A quick introduction: I’m an award-winning home staging and design professional who specializes in the luxury market, teaches at the Academy of Home Staging, and serves as Northeast regional vice president of the Real Estate Stagers Association. Now I’m a new Ask columnist. You may know me from features on Fox television and in Money magazine, but I want to be your Globe go-to person for all things related to home staging.
I’d like to get the ball rolling with two common questions home sellers ask. . . .
Q. I’m preparing to sell my home, but my kitchen cabinets are outdated. Does painting them make sense, and is it cost effective? If so, what color should they be?
A. Yes. Painting them is one of the best improvements you can make before you sell. Here’s why.
First, kitchens are a major selling point. Kermit Baker, project director of the Remodeling Futures Program at the Joint Center for Housing Studies of Harvard University, has said that buyers “look first at kitchens and baths.” An outdated kitchen can negatively effect the way a potential buyer views your entire home.
Second, as kitchen upgrades go, repainting your cabinets is one of the least expensive ways to give the space a face lift. The average cost to repaint outdated kitchen cabinets is only around $1,000. It’s the best bang for the buck.
■ White is the most popular cabinet color for resale. I recommend Benjamin Moore’s “White Dove” because it’s a warm shade that feels crisp but not institutional.
■ If you have an island, consider painting its cabinetry a different color. For example, if the cabinets lining the exterior walls are white, create contrast and interest by painting the island ones gray or black, both popular options. It all depends on the color of your countertops. For example, white cabinets with a gray/white granite or quartz countertop would be complemented with gray-colored cabinetry on the island. Pick a color from the countertop that also complements the cabinetry and tie is all together. Think of it like an outfit. If your top is white (cabinets) and your pants are gray (center island cabinets) than your scarf or tie (counter tops) should bring the outfit together. It’s a more exciting look than an all-white outfit.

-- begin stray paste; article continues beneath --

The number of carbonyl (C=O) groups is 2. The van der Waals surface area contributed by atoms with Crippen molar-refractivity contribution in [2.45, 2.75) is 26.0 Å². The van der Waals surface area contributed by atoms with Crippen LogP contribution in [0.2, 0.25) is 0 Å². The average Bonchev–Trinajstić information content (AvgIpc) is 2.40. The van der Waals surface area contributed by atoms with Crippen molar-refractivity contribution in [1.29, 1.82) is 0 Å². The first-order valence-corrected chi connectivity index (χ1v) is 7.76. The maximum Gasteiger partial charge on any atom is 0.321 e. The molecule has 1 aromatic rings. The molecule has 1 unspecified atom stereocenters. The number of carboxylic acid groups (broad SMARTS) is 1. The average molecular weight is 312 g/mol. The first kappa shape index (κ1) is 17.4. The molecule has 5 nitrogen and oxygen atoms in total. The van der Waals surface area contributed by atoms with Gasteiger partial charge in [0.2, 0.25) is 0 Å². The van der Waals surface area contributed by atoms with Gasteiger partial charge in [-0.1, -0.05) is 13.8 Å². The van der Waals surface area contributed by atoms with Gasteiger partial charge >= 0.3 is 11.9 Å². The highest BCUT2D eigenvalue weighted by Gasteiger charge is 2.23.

■ If possible, hire a professional to paint them. Cabinetry should be done in a high gloss, and painting them is a complex process requiring a dust-free environment, sanding, etc.
■ Don’t put those old knobs back on the new cabinets; invest in pull handles instead. A polished-chrome finish is the hot trend. PullsDirect.com is a great source for new hardware.
■ If your budget allows, and if you have space between the top of the cabinets and the ceiling, install crown molding or build a soffit to add height and make your cabinetry look high-end and custom.
■ Do you have a kitchen desk? Consider removing it (be honest, it really just accumulates junk mail, doesn’t it?) and creating a wine and coffee bar. This is the latest trend, and buyers love the look. A wine and coffee bar creates a small space for cocktails while entertaining at night and a platform for the coffee maker and muffins in the morning.
Q. What should my counter tops look like when selling? How much stuff is too much?
A. The rule of thumb is two items per section, which is defined as a discrete area of space. For example, in the photos shown here, the area next to the sink is one section, the area near the refrigerator is a second, and so on.
When considering what to use for the two items, a decorative item like a cookbook or a pretty cake pan looks best, but sometimes one of the items ends up being the espresso/coffee machine or something else you use daily. Try to tuck away portable microwaves and toasters, and definitely stow the dish rack and utility items.
Ideally, your goal should be clean, clutter-free countertops that show potential buyers the lifestyle they can have in your home. By placing a cookbook next to the cooktop area, for example, you gently suggest home-cooked meals and entertaining options. If you have a small nook with limited counter space, make it into a Euro coffee bar with your Keurig and biscotti. You don’t want it to look too contrived, but you do want to suggest lifestyle options.
If you have glass doors, cut down on the number of items in your cabinets. Remove the college mugs and the mismatched glasses and opt for clear, plain glassware.
Remember: Countertop space sells. Clutter eats equity.